Why cash could soon be extinct

Published:
23 January 2013
Topic:
News,Mobile Phones,Money,Current Accounts

Remember when mobile phones were for having conversations on? Soon, alongside all their other functions, they'll be playing a big part in the way we think about money.

Sending payments directly to a mobile phone number was a bit of a niche thing when it was introduced by some banks last year, but it could be taking off in a big way following a recent announcement by the Payments Council.

By spring 2014, all mobile phone users will be able to send and receive money by sharing their phone number alone. The Payments Council has been building and testing a new database to make it work.

Here's a closer look at sending cash to a mobile phone number, what this news actually means to you and me, and whether or not it's likely to take off on a large scale.

How will it work?

Ever been out for a meal with a large group and faced the hassle of splitting the cost between 10 or 15 friends? What if you could get all your friends to text you the money there and then so that you could pay the bill without clobbering your bank balance? Well, that facility will soon be widely available.

Actually, it's already possible, but it's only available to customers of banks which allow it. Barclays, for example, launched its Pingit app last year, allowing its mobile banking customers to send money to anyone with a UK mobile phone number and current account.

However, the new scheme, backed by eight major financial institutions covering 90% of UK current accounts, will be available to everyone with a mobile phone number and bank account, which will be linked in the database.

The Payments Council explains how the database will work in this video.

Put simply, you'll download your bank's app to your mobile, log in using a password, select a phone number from your list of contacts and enter how much money you want to send.

If you're not interested in sending or receiving payments to or from your mobile, your bank will give you the opportunity to opt out of the database.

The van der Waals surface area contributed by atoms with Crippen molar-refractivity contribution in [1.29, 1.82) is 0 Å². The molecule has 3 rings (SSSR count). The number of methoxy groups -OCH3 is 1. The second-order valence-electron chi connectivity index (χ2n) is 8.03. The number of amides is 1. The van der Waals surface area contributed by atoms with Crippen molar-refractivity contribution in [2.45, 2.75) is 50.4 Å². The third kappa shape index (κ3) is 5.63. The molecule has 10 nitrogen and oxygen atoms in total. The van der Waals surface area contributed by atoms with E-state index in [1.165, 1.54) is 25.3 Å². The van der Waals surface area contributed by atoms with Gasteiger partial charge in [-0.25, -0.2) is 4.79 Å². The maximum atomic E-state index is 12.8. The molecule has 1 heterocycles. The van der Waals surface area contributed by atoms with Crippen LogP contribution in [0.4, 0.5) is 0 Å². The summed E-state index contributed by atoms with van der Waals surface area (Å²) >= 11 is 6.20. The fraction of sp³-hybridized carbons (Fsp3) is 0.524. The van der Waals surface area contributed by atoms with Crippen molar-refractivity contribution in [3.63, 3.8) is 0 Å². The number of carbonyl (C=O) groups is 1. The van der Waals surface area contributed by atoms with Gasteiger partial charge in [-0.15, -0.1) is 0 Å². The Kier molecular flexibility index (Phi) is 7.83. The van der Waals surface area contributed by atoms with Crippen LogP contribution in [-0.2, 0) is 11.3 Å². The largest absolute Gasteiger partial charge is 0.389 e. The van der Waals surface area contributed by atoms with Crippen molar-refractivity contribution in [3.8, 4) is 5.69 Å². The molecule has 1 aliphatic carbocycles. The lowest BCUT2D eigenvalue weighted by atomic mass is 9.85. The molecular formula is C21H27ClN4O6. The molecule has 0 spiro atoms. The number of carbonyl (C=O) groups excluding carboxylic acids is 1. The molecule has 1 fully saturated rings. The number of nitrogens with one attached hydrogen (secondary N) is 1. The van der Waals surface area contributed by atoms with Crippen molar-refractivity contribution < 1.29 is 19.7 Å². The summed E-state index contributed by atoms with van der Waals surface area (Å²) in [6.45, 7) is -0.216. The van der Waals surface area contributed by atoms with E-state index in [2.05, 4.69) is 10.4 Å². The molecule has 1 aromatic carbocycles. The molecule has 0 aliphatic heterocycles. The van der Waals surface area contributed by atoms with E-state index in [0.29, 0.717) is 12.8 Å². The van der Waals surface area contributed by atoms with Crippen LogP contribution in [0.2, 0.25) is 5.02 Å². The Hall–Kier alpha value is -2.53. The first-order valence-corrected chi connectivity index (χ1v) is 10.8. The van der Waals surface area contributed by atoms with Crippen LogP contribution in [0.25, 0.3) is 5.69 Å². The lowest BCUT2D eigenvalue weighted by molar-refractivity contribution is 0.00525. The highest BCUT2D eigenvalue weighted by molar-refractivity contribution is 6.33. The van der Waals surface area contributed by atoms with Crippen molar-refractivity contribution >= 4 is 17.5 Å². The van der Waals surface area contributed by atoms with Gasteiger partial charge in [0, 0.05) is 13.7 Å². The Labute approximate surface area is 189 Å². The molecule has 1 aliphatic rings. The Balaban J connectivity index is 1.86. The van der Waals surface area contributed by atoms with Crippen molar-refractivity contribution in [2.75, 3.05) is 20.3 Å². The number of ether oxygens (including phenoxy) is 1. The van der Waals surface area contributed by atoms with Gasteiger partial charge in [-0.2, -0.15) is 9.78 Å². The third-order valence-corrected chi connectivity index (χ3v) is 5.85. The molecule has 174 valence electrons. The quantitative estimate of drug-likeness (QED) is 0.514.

The Payments council has Barclays, Cumberland Building Society, Danske Bank, HSBC, Lloyds Banking Group, Metro Bank, Royal Bank of Scotland and Santander on board already and is working to encourage other financial institutions not already signed-up to join.

Will it be safe and secure?

This is the big question that comes to mind for most of us. But mobile payment and online banking apps have already proven themselves safe and secure over the past year or so.

If anything, the new system could be safer as it removes the need to input store account numbers and sort codes.

Each bank's app will come with some kind of password or other security measure meaning only the phone's owner would be able to access the app and send money. Banks will also have the ability to disable accounts suspected of fraud.

The Payments Council has also suggested imposing limits on how much money you'll be able to send to a mobile number, but hasn't yet announced what it will be. This means that even if somebody somehow got hold of your password or pin and tried to send money to their own mobile number, the damage would be limited.

Powering the scheme will be Faster Payments, a service launched in 2008 which processes more than 85% of phone and internet payments.

Extra security

If and when you start using your own bank's app, it may be worthwhile downloading and/or installing security software to your smartphone to make sure there aren't any other malicious apps on your phone which could compromise your bank's app's security.

iOS devices (Apple's iPhones) tend to be secure as the software they run on is 'closed source', and apps have to pass Apple's strict vetting process before they make it into the App Store.

Android, on the other hand, is an open-source platform which means it can be more susceptible to malicious software. The screening process for the Google Play store also seems less stringent than Apple's, so it's well worth downloading a security app. AVG has a free Anti-Virus app that should do the trick.

With Android phones it's better to stick to apps from developers you recognise, or at least check the permissions the app is requesting to make sure it doesn't want to do something underhanded with your phone. There's a great summary of this here.

Finally, it's also a good idea to use the 'Find my iPhone' function or download an app like Where's My Droid for Android devices. Using these apps along with the GPS technology in your phone might enable you to locate your handset if it goes astray or is stolen.

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About This Author

Mark Hooson

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Senior Writer

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